The value of this limit is the derivative of the function ${\displaystyle f}$ at the point ${\displaystyle z_{0}}$.

Remark 1: Stating that the limit is unique is equivalent to state that it must exists and be the same for every path followed to reach ${\displaystyle z_{0}}$.

Now, we provide some necessary conditions for differentiability of a complex function. We will see that, in some cases, these conditions can become sufficient. We repeat that the limit ${\displaystyle \lim _{z\rightarrow z_{0}}{\frac {f(z)-f(z_{0})}{z-z_{0}}}\equiv f^{\prime }(z_{0}).}$ must exist for every path used to reach ${\displaystyle z_{0}}$; we study two simple paths: those for which we arrive at ${\displaystyle z_{0}}$ along parallel axis to those of ${\displaystyle Re(z)\;\&\;Im(z)}$ in the complex plane:

• Along the axis parallel to ${\displaystyle Re(z)}$: A generic ${\displaystyle z\in \mathbb {C} }$ who belongs to this axis has the form ${\displaystyle z=x+iy_{0}}$. Therefore we have that:

${\displaystyle {\frac {f(z)-f(z_{0})}{z-z_{0}}}={\frac {u(x,y_{0})+iv(x,y_{0})-u(x_{0},y_{0})-iv(x_{0},y_{0})}{x-x_{0}}}\ .}$

By taking the limit for ${\displaystyle z\rightarrow z_{0}}$ we have that:

${\displaystyle \lim _{z\rightarrow z_{0}}{\frac {f(z)-f(z_{0})}{z-z_{0}}}=\lim _{x\rightarrow x_{0}}{\frac {u(x,y_{0})+iv(x,y_{0})-u(x_{0},y_{0})-iv(x_{0},y_{0})}{x-x_{0}}}=}$

${\displaystyle =\lim _{x\rightarrow x_{0}}\left[{\frac {u(x,y_{0})-u(x_{0},y_{0})}{x-x_{0}}}+i{\frac {v(x,y_{0})-v(x_{0},y_{0})}{x-x_{0}}}\right]=}$

${\displaystyle ={\frac {\partial u}{\partial x}}(x_{0},y_{0})+i{\frac {\partial v}{\partial x}}(x_{0},y_{0}).}$

• Along the axis parallel to ${\displaystyle Im(z)}$: A generic ${\displaystyle z\in \mathbb {C} }$ who belongs to this axis has the form ${\displaystyle z=x_{0}+iy}$. Therefore, as before, we have that:

${\displaystyle \lim _{z\rightarrow z_{0}}{\frac {f(z)-f(z_{0})}{z-z_{0}}}={\frac {\partial v}{\partial y}}(x_{0},y_{0})-i{\frac {\partial u}{\partial y}}(x_{0},y_{0}).}$

We remind that if ${\displaystyle f(z)}$ is differentiable at ${\displaystyle z_{0}}$ the limit at ${\displaystyle z_{0}}$ must exist and be unique. The two found limits, if ${\displaystyle f(z)}$ is differentiable at ${\displaystyle z_{0}}$, must be the same. We give the following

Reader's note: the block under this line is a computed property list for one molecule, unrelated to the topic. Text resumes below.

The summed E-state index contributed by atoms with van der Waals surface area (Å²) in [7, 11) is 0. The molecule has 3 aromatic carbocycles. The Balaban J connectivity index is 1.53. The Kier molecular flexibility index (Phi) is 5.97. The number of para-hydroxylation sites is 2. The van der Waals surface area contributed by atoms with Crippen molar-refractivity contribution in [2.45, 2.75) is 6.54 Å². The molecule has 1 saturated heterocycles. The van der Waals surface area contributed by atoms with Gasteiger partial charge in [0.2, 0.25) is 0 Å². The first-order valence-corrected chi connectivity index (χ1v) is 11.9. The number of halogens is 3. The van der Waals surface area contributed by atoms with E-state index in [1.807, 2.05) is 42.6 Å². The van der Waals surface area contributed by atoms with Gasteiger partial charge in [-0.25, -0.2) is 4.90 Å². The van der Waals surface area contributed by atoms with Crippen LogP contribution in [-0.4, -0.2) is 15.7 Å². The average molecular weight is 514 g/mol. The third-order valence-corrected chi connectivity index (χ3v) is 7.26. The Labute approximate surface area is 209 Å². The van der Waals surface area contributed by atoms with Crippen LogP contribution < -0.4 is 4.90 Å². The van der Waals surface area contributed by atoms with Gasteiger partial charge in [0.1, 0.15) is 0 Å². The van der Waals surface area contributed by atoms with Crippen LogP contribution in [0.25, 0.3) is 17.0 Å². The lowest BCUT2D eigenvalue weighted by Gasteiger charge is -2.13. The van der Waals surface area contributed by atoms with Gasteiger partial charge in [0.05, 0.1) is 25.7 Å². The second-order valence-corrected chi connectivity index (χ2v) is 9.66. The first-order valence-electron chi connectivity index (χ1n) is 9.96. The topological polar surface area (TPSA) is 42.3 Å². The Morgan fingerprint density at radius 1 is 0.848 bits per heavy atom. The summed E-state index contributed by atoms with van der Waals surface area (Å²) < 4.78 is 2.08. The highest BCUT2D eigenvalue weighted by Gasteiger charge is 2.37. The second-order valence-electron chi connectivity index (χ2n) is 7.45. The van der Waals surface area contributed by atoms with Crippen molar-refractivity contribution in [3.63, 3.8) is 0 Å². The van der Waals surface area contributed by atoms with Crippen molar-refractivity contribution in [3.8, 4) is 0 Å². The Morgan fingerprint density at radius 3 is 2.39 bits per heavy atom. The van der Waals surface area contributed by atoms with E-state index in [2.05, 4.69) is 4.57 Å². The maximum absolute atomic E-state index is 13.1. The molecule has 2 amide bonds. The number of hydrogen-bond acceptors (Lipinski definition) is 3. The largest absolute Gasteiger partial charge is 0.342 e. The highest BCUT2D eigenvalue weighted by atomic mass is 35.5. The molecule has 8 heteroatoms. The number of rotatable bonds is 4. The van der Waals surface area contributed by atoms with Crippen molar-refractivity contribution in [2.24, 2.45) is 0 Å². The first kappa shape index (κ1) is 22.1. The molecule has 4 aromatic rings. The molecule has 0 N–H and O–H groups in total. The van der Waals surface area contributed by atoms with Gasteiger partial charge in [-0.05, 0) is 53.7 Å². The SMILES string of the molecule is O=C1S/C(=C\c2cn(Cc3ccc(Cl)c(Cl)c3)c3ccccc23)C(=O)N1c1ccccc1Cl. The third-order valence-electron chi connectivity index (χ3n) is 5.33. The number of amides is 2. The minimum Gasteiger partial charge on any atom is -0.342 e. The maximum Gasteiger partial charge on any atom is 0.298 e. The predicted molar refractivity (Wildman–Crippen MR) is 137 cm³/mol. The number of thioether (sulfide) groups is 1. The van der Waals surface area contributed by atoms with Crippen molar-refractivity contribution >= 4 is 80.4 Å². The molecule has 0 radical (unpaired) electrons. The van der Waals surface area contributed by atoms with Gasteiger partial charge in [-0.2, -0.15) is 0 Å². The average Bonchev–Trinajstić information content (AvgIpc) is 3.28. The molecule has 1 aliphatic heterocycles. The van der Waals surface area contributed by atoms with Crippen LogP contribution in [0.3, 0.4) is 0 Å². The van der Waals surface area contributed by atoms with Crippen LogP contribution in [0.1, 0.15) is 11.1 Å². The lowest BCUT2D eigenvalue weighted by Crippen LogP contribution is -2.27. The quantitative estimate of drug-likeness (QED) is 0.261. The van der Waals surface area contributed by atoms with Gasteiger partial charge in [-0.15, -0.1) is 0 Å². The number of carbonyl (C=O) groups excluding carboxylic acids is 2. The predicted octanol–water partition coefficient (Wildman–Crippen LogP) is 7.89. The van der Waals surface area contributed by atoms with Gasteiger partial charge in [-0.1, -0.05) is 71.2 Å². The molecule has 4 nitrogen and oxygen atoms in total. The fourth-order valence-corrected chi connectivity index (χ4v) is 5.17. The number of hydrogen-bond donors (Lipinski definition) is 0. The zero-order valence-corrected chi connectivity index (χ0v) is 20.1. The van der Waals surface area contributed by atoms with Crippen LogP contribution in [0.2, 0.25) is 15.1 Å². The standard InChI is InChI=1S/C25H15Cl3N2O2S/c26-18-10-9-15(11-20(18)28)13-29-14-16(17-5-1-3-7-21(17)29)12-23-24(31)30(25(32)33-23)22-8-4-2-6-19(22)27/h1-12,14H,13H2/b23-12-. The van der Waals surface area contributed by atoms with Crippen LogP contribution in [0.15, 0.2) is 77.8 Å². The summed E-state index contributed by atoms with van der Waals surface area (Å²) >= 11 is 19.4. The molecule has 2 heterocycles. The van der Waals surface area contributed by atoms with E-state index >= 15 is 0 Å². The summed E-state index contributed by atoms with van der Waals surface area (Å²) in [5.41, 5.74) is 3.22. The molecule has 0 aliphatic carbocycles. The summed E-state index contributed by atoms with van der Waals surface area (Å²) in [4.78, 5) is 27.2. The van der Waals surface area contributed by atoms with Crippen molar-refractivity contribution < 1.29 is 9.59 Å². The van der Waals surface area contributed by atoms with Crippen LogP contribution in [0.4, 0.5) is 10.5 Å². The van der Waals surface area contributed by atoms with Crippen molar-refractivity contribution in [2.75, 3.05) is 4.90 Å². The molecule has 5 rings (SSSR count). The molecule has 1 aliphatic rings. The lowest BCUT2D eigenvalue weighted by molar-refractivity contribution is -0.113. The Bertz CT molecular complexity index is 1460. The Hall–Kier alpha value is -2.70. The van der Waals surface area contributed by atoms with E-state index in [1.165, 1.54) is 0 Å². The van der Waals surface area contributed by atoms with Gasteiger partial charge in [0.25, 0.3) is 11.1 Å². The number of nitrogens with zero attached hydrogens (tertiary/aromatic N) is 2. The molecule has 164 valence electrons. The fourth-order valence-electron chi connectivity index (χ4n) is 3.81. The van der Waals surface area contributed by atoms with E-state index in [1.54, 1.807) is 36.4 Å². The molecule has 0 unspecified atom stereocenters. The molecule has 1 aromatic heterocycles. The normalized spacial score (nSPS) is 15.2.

Definition

The condition:

${\displaystyle {\begin{cases}{\frac {\partial u}{\partial x}}={\frac {\partial v}{\partial y}}\\{\frac {\partial u}{\partial y}}=-{\frac {\partial v}{\partial x}}\end{cases}}}$
are called the Cauchy-Riemann equations.

For what said about the differentiability of a function at ${\displaystyle z_{0}}$, these equations are necessary conditions for the differentiability of a function at ${\displaystyle z_{0}}$. But, they are not sufficient: if the function is differentiable the two limits computed by getting closer along the real and the imaginary axis must be the same because the uniqueness of the limit along each path is valid. If the function is not differentiable, the two limits can coincide even if the limit is not unique along each path. It can exist a path that denies the existence of a limit and so making the function not differentiable, even if it satisfies the Cauchy-Riemann equations.

Theorem

We consider ${\displaystyle {\mathcal {D}}\subset \mathbb {C} }$ and ${\displaystyle z_{0}=x_{0}+iy_{0}\in {\mathcal {D}}}$. If ${\displaystyle f:{\mathcal {D}}\rightarrow \mathbb {C} }$ and it is derivable at the point ${\displaystyle z_{0}}$, then it satisfies the Cauchy-Riemann condition

Remark 2: If Cauchy-Riemann equations are satisfied, then:

${\displaystyle {\frac {\partial f}{\partial {\bar {z}}}}(x_{0},y_{0})=0\ .}$

Proof

We notice that:

${\displaystyle {\frac {\partial f}{\partial x}}={\frac {\partial u}{\partial x}}+i{\frac {\partial v}{\partial x}},{\mbox{ from Cauchy-Riemann equations it follows that:}}}$

${\displaystyle ={\frac {\partial v}{\partial y}}+i{\frac {\partial v}{\partial x}}={\frac {\partial v}{\partial y}}-i{\frac {\partial u}{\partial y}}=-i{\frac {\partial f}{\partial y}}.}$

So, the Cauchy-Riemann equations are equivalent to:

${\displaystyle {\frac {\partial f}{\partial x}}=-i{\frac {\partial f}{\partial y}}.}$

We compute ${\displaystyle {\frac {\partial f}{\partial {\bar {z}}}}}$ as derivative of a composed function, since we can write:

${\displaystyle x={\frac {z+{\bar {z}}}{2}}\;\&\;y=i\left({\frac {{\bar {z}}-z}{2}}\right),}$

so we have:

${\displaystyle {\frac {\partial f}{\partial {\bar {z}}}}={\frac {\partial f}{\partial x}}{\frac {\partial x}{\partial {\bar {z}}}}+{\frac {\partial f}{\partial y}}{\frac {\partial y}{\partial {\bar {z}}}}={\frac {1}{2}}{\frac {\partial f}{\partial x}}+{\frac {i}{2}}{\frac {\partial f}{\partial y}}=0.}$

We have three necessary and equivalent conditions for the differentiability of a composed function in ${\displaystyle z_{0}\in \mathbb {C} }$:

${\displaystyle {\begin{cases}{\frac {\partial u}{\partial x}}={\frac {\partial v}{\partial y}}\\{\frac {\partial u}{\partial y}}=-{\frac {\partial v}{\partial x}}\end{cases}}}$